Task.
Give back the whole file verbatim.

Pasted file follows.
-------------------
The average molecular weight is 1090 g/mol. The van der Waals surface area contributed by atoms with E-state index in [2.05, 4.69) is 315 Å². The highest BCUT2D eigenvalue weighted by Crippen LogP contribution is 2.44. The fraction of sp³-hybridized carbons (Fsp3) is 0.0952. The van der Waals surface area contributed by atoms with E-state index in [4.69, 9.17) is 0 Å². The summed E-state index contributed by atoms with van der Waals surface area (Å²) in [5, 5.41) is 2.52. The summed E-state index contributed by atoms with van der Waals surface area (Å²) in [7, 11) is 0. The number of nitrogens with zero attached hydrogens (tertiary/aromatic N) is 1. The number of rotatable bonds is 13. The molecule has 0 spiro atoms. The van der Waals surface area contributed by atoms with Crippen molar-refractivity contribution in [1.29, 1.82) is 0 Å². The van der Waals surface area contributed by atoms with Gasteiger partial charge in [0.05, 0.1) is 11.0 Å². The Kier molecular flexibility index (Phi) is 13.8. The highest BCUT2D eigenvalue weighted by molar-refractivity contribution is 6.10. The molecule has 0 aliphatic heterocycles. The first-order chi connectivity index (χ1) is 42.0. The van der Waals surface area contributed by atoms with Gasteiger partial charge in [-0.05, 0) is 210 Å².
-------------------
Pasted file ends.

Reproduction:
The average molecular weight is 1090 g/mol. The van der Waals surface area contributed by atoms with E-state index in [2.05, 4.69) is 315 Å². The highest BCUT2D eigenvalue weighted by Crippen LogP contribution is 2.44. The fraction of sp³-hybridized carbons (Fsp3) is 0.0952. The van der Waals surface area contributed by atoms with E-state index in [4.69, 9.17) is 0 Å². The summed E-state index contributed by atoms with van der Waals surface area (Å²) in [5, 5.41) is 2.52. The summed E-state index contributed by atoms with van der Waals surface area (Å²) in [7, 11) is 0. The number of nitrogens with zero attached hydrogens (tertiary/aromatic N) is 1. The number of rotatable bonds is 13. The molecule has 0 spiro atoms. The van der Waals surface area contributed by atoms with Crippen molar-refractivity contribution in [1.29, 1.82) is 0 Å². The van der Waals surface area contributed by atoms with Gasteiger partial charge in [0.05, 0.1) is 11.0 Å². The Kier molecular flexibility index (Phi) is 13.8. The highest BCUT2D eigenvalue weighted by molar-refractivity contribution is 6.10. The molecule has 0 aliphatic heterocycles. The first-order chi connectivity index (χ1) is 42.0. The van der Waals surface area contributed by atoms with Gasteiger partial charge in [-0.05, 0) is 210 Å².